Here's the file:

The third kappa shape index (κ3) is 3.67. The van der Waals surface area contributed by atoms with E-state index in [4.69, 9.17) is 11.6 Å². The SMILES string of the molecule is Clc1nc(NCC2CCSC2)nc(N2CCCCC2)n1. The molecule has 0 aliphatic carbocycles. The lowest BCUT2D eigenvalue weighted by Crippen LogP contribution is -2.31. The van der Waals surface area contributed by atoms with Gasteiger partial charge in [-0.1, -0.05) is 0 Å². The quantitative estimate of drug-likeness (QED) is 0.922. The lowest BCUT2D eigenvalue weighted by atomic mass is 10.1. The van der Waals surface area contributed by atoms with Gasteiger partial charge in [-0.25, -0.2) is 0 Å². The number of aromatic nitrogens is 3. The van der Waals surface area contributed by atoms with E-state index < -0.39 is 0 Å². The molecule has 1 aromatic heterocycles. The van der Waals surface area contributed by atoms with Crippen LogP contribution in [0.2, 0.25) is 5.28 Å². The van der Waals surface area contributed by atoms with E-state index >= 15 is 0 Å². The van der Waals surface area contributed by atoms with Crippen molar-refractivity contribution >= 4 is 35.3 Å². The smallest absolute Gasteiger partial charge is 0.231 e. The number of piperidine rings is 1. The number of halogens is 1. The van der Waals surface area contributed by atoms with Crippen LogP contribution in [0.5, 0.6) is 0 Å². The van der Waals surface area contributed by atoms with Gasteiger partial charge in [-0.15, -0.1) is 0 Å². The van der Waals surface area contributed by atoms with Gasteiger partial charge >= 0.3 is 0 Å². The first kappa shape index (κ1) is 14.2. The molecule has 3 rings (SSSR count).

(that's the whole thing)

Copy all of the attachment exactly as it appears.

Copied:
The third kappa shape index (κ3) is 3.67. The van der Waals surface area contributed by atoms with E-state index in [4.69, 9.17) is 11.6 Å². The SMILES string of the molecule is Clc1nc(NCC2CCSC2)nc(N2CCCCC2)n1. The molecule has 0 aliphatic carbocycles. The lowest BCUT2D eigenvalue weighted by Crippen LogP contribution is -2.31. The van der Waals surface area contributed by atoms with Gasteiger partial charge in [-0.1, -0.05) is 0 Å². The quantitative estimate of drug-likeness (QED) is 0.922. The lowest BCUT2D eigenvalue weighted by atomic mass is 10.1. The van der Waals surface area contributed by atoms with Gasteiger partial charge in [-0.25, -0.2) is 0 Å². The number of aromatic nitrogens is 3. The van der Waals surface area contributed by atoms with E-state index < -0.39 is 0 Å². The molecule has 1 aromatic heterocycles. The van der Waals surface area contributed by atoms with Crippen LogP contribution in [0.2, 0.25) is 5.28 Å². The van der Waals surface area contributed by atoms with E-state index >= 15 is 0 Å². The van der Waals surface area contributed by atoms with Crippen molar-refractivity contribution >= 4 is 35.3 Å². The smallest absolute Gasteiger partial charge is 0.231 e. The number of piperidine rings is 1. The number of halogens is 1. The van der Waals surface area contributed by atoms with Crippen LogP contribution in [0.5, 0.6) is 0 Å². The van der Waals surface area contributed by atoms with Gasteiger partial charge in [-0.15, -0.1) is 0 Å². The van der Waals surface area contributed by atoms with Gasteiger partial charge >= 0.3 is 0 Å². The first kappa shape index (κ1) is 14.2. The molecule has 3 rings (SSSR count).